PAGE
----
Audiogram Direct

Audigram Direct is a Phonak feature I have used quit a bit over the years. I’m in the process of buying new aids and thinking about switching brands.
How many of the other manufacturer’s offer the ability in their software to input tones to establish an audiogram?

About Audiogram Direct:

Test your client’s hearing directly through any hearing instrument fitted in Phonak Target, taking into account the properties of the individual ears and the chosen hearing instruments. It then provides a fast and accurate starting point for the fitting. AudiogramDirect ensures a more personalized pre-calculation, leading to enhanced spontaneous acceptance and less fine tuning efforts.

Additionally, it is very easy to select and compare diagnostic data obtained in different sessions without having to exit the fitting session. You are able to overlap two curves in the same view for easy comparison and showing the progression of the clients hearing loss over time, a feature that is extremely valuable in the counseling process.

More information: FSN_AudiogramDirect_V1.00_07-2011.pdf (598.5 KB)

Widex has this feature. For some reason, Oticon/Sonic have removed in-situ audiometry from the most recent versions of their apps. IIRC, Signia/Resound don’t have it.

Siemens/Signia and ReSound have had in-situ audiometry functions in their fitting software for many years.

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Thanks, Rasmus. Any idea why Oticon took away this feature?

It was just a matter of priorities. It’s on the list of nice things to have.

Here’s some info from Oticon. Does this suggest they have the same feature Phonak calls AudioGram Direct?
(Key Features)

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Yes. Also some background on the accuracy of in situ audiometry:

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Abram, if one uses in-situ, does that eliminate the need for REM?

Considering that in-situ is inaccurate, and especially unusable in cases of conductive hearing loss, I would always follow up in-situ based fittings with REMs, where possible.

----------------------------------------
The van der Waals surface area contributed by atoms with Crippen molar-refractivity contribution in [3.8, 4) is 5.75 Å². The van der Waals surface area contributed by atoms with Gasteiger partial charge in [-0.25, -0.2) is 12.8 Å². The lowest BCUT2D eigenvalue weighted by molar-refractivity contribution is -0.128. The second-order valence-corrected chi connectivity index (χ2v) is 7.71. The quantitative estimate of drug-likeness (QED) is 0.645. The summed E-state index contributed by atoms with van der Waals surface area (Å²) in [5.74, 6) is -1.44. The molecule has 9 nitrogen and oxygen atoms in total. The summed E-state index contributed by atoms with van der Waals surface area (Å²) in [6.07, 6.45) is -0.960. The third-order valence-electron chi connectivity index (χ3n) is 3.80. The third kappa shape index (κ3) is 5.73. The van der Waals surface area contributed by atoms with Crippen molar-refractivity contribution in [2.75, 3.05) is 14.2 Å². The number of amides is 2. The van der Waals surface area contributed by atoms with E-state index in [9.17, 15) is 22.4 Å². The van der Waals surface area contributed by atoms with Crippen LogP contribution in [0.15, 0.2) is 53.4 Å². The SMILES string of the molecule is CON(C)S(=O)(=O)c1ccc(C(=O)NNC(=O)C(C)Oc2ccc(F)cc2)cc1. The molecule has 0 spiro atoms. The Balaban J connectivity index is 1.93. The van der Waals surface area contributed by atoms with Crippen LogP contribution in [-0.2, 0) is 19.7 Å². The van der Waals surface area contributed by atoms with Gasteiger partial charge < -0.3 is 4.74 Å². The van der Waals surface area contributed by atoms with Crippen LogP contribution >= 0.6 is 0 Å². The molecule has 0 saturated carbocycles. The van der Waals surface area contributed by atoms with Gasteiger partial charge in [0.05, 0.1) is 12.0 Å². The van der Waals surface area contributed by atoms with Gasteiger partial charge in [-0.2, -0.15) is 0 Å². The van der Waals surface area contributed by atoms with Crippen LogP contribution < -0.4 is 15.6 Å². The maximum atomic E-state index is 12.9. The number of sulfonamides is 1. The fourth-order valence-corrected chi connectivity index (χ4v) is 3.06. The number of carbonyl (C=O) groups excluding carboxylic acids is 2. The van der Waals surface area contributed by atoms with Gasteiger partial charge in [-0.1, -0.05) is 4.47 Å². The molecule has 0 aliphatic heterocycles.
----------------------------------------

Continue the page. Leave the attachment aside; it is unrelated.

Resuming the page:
I’m confused. I know nothing about audio measurements. . . But I’m being told in-situ is inaccurate because it doesn’t match another measurement technique. Yet it seems in that study the clients were not consulted. Frankly I don’t think the clients care what the numbers are or if they are “inaccurate”. The client is after an outcome where they can hear.

The conventional hearing test and rem depend on the equipment being properly calibrated. So is everything always properly calibrated? What happens when they aren’t?

During an in-situ test who cares what calibration is. The aid generates a tone and asks the client, can you hear me now? Can you hear me now? Can you hear me now? This is how much noise I’m going to make at this frequency, can you hear it? Peculiarities of the aid, receiver, and ear canal all in place and the client asked if they can hear.

Yet this is supposed to be less accurate.

School me on this.

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In-situ can be accurate, Widex has used the method (Sensogram) for years to establish in situ gain adjustment. It’s simply not transferable, which is often the basis for such studies - which involve comparisons of efficacy.

However, within the closed loop of a single fitting, the gain adjustment from the transfer function generated by the in-situ measurement works - and you can check the result with a separate R.E.M. However, the gain will not necessarily reach the full R.E.M. target, simply because the manufacturer wants the hearing instruments to sound good on the first fit, rather that the potentially ‘harsh’ full prescription.

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It would be a fascinating run in-situ and then choose NAL-NL2 over the manf’s own fitting rationale in the programming software, and then verify a NAL-NL2 target. My guess is even then the REMs would be off … not sure such a study has been done. I performed in-situ with Widex/Oticon/Phonak in the past and was never happy with the resulting REMs, but it’s been a while, and I can’t recall whether NAL rationales were available or whether I selected them.

In theory… In practice, I’m not sure.

I’m very new bee and a HA user.

I use PHONAK AUDEO serie and SIEMENS PURE BINAX, both RIC type.

Considering PHONAK AUDEO, I have 2 pairs;